If Bareman points to anything coming up short, it’s that Adesanya and the coaches were slow to make adjustments. Otherwise, he refused to make excuses for any possible changes in preparation due to travel and COVID-19 safety protocol, and also downplayed the weight difference between Adesanya and Blachowicz noting that the light heavyweight champion’s ground superiority was due to his grappling expertise as much as his size.

“No excuses,” Bareman said. “I think the training camp went well, and the lead-up to the fight in fight week was brilliant. Nah, I don’t. There’s no excuses here. This is the thing, man, when you lose, it doesn’t happen in this sport nowadays, but sometimes you just lose and you just have to take it. And we are as a team internalizing it, and we’re being humble about it and taking it like a loss, like you should do. It doesn’t happen enough in this sport. People kind of refuse to accept a loss, but we’re accepting it we’re looking to take what we can out of it.”

The immediate plan is for Adesanya to return to middleweight, where has successfully defended an undisputed UFC title twice. Several key matchups will be resolved soon at 185 pounds featuring contenders Whittaker, Costa, Kevin Holland, Derek Brunson, Darren Till, and Marvin Vettori.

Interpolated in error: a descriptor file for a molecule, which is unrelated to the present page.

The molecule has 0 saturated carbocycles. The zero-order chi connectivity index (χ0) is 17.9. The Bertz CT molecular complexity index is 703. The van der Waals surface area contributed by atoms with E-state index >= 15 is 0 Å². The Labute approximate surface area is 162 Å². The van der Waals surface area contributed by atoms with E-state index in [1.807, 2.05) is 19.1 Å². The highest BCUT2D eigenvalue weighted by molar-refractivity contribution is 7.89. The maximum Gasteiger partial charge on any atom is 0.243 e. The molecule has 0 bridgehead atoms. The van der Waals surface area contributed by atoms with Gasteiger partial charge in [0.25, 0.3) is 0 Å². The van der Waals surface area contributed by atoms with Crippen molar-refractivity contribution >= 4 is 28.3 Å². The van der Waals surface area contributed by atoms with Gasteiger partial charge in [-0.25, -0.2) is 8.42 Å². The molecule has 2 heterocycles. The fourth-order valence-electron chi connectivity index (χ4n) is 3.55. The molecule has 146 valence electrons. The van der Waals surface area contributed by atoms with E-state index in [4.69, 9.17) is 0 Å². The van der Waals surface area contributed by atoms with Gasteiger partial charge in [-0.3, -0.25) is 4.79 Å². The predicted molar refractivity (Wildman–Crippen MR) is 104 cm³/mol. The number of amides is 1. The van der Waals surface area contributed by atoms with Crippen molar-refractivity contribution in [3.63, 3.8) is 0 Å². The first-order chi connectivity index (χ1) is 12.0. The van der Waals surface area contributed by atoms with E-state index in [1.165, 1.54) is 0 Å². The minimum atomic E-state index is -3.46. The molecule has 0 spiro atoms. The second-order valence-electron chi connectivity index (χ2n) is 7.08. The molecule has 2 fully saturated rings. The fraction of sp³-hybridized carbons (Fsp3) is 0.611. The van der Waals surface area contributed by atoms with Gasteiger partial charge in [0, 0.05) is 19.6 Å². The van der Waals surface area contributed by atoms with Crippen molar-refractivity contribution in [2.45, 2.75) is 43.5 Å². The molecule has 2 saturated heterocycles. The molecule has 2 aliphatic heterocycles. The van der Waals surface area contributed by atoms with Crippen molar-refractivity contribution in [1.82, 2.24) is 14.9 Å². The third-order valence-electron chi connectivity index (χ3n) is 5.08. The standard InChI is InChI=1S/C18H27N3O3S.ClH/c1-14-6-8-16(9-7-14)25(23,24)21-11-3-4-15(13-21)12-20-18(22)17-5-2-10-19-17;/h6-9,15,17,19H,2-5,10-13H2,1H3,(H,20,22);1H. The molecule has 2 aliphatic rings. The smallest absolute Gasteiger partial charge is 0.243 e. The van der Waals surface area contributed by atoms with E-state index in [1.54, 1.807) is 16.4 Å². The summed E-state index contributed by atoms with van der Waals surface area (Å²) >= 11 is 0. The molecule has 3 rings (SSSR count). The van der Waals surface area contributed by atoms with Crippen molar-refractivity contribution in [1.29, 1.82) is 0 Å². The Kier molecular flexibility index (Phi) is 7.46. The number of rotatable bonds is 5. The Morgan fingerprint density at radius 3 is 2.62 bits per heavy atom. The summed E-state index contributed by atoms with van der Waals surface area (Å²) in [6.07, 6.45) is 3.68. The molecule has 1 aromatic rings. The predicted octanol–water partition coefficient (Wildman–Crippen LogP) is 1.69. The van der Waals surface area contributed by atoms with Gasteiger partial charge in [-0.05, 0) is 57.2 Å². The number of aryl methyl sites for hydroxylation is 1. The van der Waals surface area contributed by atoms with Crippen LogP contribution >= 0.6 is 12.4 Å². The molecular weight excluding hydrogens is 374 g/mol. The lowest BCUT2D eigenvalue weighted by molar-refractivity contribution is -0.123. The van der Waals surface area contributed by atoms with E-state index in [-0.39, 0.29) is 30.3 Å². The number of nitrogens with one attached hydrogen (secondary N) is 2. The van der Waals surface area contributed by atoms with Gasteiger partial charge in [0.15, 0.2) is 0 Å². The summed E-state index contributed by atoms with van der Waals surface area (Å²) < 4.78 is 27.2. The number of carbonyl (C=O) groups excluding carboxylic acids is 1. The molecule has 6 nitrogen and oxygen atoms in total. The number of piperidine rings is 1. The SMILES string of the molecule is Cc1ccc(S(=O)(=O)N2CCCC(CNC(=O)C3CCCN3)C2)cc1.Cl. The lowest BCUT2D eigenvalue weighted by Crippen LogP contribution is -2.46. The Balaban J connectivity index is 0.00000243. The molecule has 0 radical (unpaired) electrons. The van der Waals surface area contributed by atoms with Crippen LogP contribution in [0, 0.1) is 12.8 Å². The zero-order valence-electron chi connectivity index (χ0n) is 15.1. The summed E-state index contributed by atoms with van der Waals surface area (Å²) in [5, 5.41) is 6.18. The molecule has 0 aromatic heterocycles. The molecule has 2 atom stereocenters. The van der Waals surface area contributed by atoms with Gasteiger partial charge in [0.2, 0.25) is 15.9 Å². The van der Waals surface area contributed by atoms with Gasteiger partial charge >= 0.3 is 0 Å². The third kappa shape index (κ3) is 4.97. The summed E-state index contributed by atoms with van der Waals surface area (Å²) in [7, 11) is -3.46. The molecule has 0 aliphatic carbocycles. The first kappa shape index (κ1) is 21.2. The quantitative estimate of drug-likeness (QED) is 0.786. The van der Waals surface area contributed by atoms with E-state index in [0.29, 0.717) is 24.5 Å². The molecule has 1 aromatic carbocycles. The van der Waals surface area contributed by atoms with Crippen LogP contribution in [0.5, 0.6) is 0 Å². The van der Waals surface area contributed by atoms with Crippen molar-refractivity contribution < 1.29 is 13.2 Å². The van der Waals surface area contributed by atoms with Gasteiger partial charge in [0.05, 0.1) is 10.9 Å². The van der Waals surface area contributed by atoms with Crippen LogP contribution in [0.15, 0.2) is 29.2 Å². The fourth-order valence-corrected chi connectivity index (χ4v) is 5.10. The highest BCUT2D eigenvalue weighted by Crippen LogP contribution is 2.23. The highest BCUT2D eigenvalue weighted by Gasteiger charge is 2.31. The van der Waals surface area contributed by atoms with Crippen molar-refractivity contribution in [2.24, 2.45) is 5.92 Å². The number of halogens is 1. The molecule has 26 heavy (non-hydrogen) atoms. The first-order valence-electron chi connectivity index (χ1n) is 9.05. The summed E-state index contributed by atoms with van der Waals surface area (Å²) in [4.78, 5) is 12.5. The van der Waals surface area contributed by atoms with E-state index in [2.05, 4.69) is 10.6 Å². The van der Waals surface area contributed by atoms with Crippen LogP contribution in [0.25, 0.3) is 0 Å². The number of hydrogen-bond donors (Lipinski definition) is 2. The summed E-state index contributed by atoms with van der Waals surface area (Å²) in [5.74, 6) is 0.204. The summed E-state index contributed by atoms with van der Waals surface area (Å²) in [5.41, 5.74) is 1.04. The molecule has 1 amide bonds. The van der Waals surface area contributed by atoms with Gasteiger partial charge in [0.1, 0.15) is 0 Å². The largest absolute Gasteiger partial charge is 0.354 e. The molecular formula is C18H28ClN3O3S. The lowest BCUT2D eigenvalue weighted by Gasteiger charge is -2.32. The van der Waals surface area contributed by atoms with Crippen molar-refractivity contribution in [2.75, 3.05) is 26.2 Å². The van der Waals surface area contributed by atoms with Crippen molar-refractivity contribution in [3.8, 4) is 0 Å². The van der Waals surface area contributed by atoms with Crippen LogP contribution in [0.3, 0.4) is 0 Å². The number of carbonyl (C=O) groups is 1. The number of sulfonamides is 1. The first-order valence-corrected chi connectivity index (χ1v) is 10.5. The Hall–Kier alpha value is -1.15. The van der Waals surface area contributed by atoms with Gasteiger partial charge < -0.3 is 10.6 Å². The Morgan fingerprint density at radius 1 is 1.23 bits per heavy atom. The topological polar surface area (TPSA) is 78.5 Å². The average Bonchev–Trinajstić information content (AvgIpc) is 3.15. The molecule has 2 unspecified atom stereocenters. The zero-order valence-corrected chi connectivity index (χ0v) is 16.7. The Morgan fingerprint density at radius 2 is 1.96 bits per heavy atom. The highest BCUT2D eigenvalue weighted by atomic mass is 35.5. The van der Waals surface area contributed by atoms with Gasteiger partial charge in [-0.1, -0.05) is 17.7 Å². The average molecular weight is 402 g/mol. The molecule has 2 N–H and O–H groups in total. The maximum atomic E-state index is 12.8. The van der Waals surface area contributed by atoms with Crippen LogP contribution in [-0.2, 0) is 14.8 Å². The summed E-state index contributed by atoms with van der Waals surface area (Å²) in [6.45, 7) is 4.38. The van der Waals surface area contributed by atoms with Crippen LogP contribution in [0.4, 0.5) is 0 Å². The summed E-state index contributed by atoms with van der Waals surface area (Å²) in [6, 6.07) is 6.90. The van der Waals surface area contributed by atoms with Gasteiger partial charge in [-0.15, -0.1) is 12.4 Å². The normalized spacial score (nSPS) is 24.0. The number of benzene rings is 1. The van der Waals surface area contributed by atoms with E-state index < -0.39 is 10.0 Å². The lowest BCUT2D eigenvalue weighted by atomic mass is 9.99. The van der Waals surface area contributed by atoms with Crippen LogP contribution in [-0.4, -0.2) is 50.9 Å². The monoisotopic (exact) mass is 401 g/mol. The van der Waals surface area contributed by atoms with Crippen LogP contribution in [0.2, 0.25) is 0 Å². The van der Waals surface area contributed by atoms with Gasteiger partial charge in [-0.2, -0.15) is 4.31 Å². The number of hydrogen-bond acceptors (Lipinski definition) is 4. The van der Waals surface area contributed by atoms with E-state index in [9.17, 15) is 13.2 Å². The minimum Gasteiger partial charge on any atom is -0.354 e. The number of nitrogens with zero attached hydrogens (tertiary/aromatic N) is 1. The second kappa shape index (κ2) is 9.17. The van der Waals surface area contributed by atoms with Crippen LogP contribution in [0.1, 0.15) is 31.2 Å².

Should Adesanya clear out this next crop of challengers, Bareman sees a scenario where he and Blachowicz duel again.

“We’re competitive, Israel’s ultra-competitive,” Bareman said. “Israel will go down and clean up and dominate 185 for a while. And then I do see Jan as being quite a long-reigning champion. I think we’ll definitely chase Jan again. He’s a worthy opponent and he’s beaten us and he’s a worthy opponent. I can’t exactly predict the future, but we will definitely come hunting for the Polish power again.”

For Adesanya’s next middleweight opponent, Bareman sees Till as the front-runner with a win over Vettori on April 10, with Whittaker right behind him should he defeat Costa on April 17.

Adesanya won the UFC title with a second-round KO of Whittaker at UFC 243, so Bareman finds the fresh challenge of Till to be more intriguing.

“There’s no Marvin Vettori, there’s no Paulo Costa,” Bareman said. “There’s Darren Till, so Darren Till needs to win. And Robert Whittaker, because he’s one of our brethren. He’s one of our brothers, he’s a kiwi. There’s two fights and then what do we do? Jan wins a couple, we win a couple, I don’t know. That’s just me throwing stuff out there. … Middleweight, the problem with middleweight at the moment is Israel has got himself into a position where he’s cleaned it out a little bit. So there’s Robert, who’s right there and who’s trudging his way back, who’s grinding his way back. But Darren Till is the front-runner there.”

“Darren Till is,” Bareman continued when asked why he considers Till to be ahead of Whittaker in the contenders’ line. “How is Robert the front-runner when, you know, I don’t want to say bad things about Robert, but it wasn’t a competitive fight. Like, he didn’t touch us. So how is that the front-runner for the next fight? The fight wasn’t competitive. The front-runner for us is the biggest challenge, and at the moment it seems to be that Darren Till could have a style that possibly gives Israel a few problems.”

Watch Bareman’s full interview with Submission Radio here: